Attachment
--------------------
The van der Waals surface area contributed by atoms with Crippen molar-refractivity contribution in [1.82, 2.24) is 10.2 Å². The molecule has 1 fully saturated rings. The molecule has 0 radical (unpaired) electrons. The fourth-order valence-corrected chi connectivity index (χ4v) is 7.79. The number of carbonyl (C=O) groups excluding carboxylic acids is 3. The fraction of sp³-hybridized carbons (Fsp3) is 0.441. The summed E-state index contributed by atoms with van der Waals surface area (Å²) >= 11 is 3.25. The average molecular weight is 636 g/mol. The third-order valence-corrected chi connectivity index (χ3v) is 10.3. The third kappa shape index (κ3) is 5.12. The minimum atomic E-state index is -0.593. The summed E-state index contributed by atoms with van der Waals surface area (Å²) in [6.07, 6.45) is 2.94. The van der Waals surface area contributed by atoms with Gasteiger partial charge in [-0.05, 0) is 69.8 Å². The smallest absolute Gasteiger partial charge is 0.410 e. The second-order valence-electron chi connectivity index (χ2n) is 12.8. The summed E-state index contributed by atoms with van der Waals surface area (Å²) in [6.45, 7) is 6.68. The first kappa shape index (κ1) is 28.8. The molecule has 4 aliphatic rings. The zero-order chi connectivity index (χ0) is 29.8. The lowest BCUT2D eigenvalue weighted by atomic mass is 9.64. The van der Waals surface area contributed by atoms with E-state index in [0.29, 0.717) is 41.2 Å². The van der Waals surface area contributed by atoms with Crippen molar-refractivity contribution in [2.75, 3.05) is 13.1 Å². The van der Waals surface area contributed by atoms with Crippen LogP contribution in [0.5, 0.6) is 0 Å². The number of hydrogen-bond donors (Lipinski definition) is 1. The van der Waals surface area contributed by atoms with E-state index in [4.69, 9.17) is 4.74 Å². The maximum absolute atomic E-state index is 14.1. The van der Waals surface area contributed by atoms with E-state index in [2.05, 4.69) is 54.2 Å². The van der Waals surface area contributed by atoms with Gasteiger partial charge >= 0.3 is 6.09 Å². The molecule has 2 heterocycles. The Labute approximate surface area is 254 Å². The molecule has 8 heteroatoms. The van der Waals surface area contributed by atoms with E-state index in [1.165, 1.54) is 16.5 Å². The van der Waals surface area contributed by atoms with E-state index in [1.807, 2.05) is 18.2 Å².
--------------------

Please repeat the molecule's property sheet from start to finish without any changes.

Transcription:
The van der Waals surface area contributed by atoms with Crippen molar-refractivity contribution in [1.82, 2.24) is 10.2 Å². The molecule has 1 fully saturated rings. The molecule has 0 radical (unpaired) electrons. The fourth-order valence-corrected chi connectivity index (χ4v) is 7.79. The number of carbonyl (C=O) groups excluding carboxylic acids is 3. The fraction of sp³-hybridized carbons (Fsp3) is 0.441. The summed E-state index contributed by atoms with van der Waals surface area (Å²) >= 11 is 3.25. The average molecular weight is 636 g/mol. The third-order valence-corrected chi connectivity index (χ3v) is 10.3. The third kappa shape index (κ3) is 5.12. The minimum atomic E-state index is -0.593. The summed E-state index contributed by atoms with van der Waals surface area (Å²) in [6.07, 6.45) is 2.94. The van der Waals surface area contributed by atoms with Gasteiger partial charge in [-0.05, 0) is 69.8 Å². The smallest absolute Gasteiger partial charge is 0.410 e. The second-order valence-electron chi connectivity index (χ2n) is 12.8. The summed E-state index contributed by atoms with van der Waals surface area (Å²) in [6.45, 7) is 6.68. The first kappa shape index (κ1) is 28.8. The molecule has 4 aliphatic rings. The zero-order chi connectivity index (χ0) is 29.8. The lowest BCUT2D eigenvalue weighted by atomic mass is 9.64. The van der Waals surface area contributed by atoms with E-state index in [0.29, 0.717) is 41.2 Å². The van der Waals surface area contributed by atoms with Crippen molar-refractivity contribution in [2.75, 3.05) is 13.1 Å². The van der Waals surface area contributed by atoms with Crippen LogP contribution in [0.5, 0.6) is 0 Å². The number of hydrogen-bond donors (Lipinski definition) is 1. The van der Waals surface area contributed by atoms with E-state index in [4.69, 9.17) is 4.74 Å². The maximum absolute atomic E-state index is 14.1. The van der Waals surface area contributed by atoms with E-state index in [2.05, 4.69) is 54.2 Å². The van der Waals surface area contributed by atoms with Gasteiger partial charge >= 0.3 is 6.09 Å². The molecule has 2 heterocycles. The Labute approximate surface area is 254 Å². The molecule has 8 heteroatoms. The van der Waals surface area contributed by atoms with E-state index in [1.165, 1.54) is 16.5 Å². The van der Waals surface area contributed by atoms with E-state index in [1.807, 2.05) is 18.2 Å².